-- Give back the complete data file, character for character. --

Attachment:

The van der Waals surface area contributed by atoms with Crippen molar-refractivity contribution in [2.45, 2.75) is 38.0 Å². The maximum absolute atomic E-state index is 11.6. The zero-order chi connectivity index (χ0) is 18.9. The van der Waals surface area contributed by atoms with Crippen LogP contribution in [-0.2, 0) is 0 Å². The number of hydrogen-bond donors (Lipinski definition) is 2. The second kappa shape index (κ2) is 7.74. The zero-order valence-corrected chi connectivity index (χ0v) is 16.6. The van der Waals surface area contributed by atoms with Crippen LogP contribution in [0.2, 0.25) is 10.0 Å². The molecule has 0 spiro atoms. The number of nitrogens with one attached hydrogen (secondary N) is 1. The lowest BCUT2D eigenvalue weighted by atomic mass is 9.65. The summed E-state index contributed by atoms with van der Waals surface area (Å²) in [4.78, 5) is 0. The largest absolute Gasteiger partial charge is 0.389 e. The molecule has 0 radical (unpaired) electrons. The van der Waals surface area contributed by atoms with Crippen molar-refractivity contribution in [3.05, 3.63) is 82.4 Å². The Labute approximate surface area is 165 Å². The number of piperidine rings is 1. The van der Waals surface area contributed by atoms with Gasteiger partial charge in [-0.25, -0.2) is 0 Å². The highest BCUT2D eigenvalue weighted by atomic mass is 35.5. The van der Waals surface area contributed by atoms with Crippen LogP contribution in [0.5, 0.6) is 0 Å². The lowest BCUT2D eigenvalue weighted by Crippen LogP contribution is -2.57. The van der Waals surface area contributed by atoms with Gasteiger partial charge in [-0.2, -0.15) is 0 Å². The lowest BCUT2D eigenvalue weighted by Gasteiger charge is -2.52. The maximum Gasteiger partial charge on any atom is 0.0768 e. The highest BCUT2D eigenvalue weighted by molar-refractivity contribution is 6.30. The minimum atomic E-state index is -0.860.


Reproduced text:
The van der Waals surface area contributed by atoms with Crippen molar-refractivity contribution in [2.45, 2.75) is 38.0 Å². The maximum absolute atomic E-state index is 11.6. The zero-order chi connectivity index (χ0) is 18.9. The van der Waals surface area contributed by atoms with Crippen LogP contribution in [-0.2, 0) is 0 Å². The number of hydrogen-bond donors (Lipinski definition) is 2. The second kappa shape index (κ2) is 7.74. The zero-order valence-corrected chi connectivity index (χ0v) is 16.6. The van der Waals surface area contributed by atoms with Crippen LogP contribution in [0.2, 0.25) is 10.0 Å². The molecule has 0 spiro atoms. The number of nitrogens with one attached hydrogen (secondary N) is 1. The lowest BCUT2D eigenvalue weighted by atomic mass is 9.65. The summed E-state index contributed by atoms with van der Waals surface area (Å²) in [4.78, 5) is 0. The largest absolute Gasteiger partial charge is 0.389 e. The molecule has 0 radical (unpaired) electrons. The van der Waals surface area contributed by atoms with Crippen molar-refractivity contribution in [3.05, 3.63) is 82.4 Å². The Labute approximate surface area is 165 Å². The number of piperidine rings is 1. The van der Waals surface area contributed by atoms with Gasteiger partial charge in [-0.25, -0.2) is 0 Å². The highest BCUT2D eigenvalue weighted by atomic mass is 35.5. The van der Waals surface area contributed by atoms with Crippen LogP contribution in [0.5, 0.6) is 0 Å². The lowest BCUT2D eigenvalue weighted by Crippen LogP contribution is -2.57. The van der Waals surface area contributed by atoms with Gasteiger partial charge in [-0.2, -0.15) is 0 Å². The lowest BCUT2D eigenvalue weighted by Gasteiger charge is -2.52. The maximum Gasteiger partial charge on any atom is 0.0768 e. The highest BCUT2D eigenvalue weighted by molar-refractivity contribution is 6.30. The minimum atomic E-state index is -0.860.